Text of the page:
The new regulations would allow travelers to use U.S. credit and debit cards. Gringos who get their license to travel to Cuba could use those new payment options to bring back $400 worth of goods from Cuba, of which no more than $100 can consist of tobacco products and alcohol combined, according to the White House’s statement. Of course, Cohibas and Havana Club are legal in Costa Rica for those who’d rather skip the trip but still get a sip.

Obama also announced expanded commercial sales and exports to Cuba, including certain building materials for private residential construction, goods for Cuban entrepreneurs and agricultural equipment with the stated aim of reducing Cuban citizens’ dependence on the government.

Along with reestablishing diplomatic relations, the Obama administration announced that remittances would be raised from $500 to $2,000 per quarter for Cuban nationals, and that donative remittances for humanitarian projects would no longer require specific licenses.

In Costa Rica, President Luis Guillermo Solís reacted to the news with an upbeat statement: “I think the normalization of relations between the United States and Cuba will open a new moment in the dialogue between the United States and Latin America. It could put an end to a policy that for many years has been ineffective and has brought much sadness to thousands of people in both Cuba and the US. I think it’s very good news.”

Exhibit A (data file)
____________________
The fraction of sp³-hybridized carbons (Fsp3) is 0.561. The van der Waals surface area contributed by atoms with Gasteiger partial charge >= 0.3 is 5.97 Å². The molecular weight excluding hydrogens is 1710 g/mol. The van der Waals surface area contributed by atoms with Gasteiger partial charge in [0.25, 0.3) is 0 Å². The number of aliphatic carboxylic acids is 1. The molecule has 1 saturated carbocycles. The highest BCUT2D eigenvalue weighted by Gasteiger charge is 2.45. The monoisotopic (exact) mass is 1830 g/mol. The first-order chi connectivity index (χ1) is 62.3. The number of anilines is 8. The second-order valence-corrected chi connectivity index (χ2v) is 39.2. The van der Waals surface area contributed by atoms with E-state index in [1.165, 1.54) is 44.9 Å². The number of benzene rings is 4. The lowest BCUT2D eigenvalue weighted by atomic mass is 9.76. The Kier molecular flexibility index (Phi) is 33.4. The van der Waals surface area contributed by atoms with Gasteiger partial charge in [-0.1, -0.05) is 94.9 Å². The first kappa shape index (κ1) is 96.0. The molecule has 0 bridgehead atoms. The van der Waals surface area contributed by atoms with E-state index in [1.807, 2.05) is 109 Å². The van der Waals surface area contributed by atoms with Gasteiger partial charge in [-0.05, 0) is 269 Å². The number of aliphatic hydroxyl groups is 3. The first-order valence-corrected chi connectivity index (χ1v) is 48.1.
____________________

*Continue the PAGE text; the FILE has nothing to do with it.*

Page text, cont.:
Wednesday’s break in the ice that long locked the U.S. and Cuba in a 53-year trade and travel embargo came after a string of conflicts between the two countries, including a story uncovered by The Associated Press about USAID programs based in Costa Rica that endangered poorly-trained agents tasked with pro-democracy activities on the island.

Obama said that the case of jailed U.S. contractor Alan Gross, who had been imprisoned for attempting to “destroy the revolution,” had been a major impediment to further thawing of relations. Earlier this year, Gross went on a hunger strike to protest his detention. Pope Francis urged both countries to resolve the case, and Cuba released Gross on humanitarian grounds, according to Obama.

Both countries engaged in a prisoner exchange, Obama said, where three Cuban nationals serving federal prison sentences for 15 years were exchanged for a U.S. intelligence agent who had been in prison on the island for 20 years and was reportedly responsible for contributing to the arrest of the three Cubans and other spies, Obama said. The U.S. president did not name the agent, whom he called “one of the most important intelligence agents the United States has ever had in Cuba.”

Obama said that despite the thaw in diplomatic relations, the United States would continue to aggressively push democracy and human rights on the island.

“I believe we can do more to support the Cuban people and promote our values though engagement. After all, these 50 years have shown that isolation does not work. It’s time for a new approach,” Obama said.

Watch President Obama’s speech announcing the change below:

Contact Zach Dyer at zdyer@ticotimes.net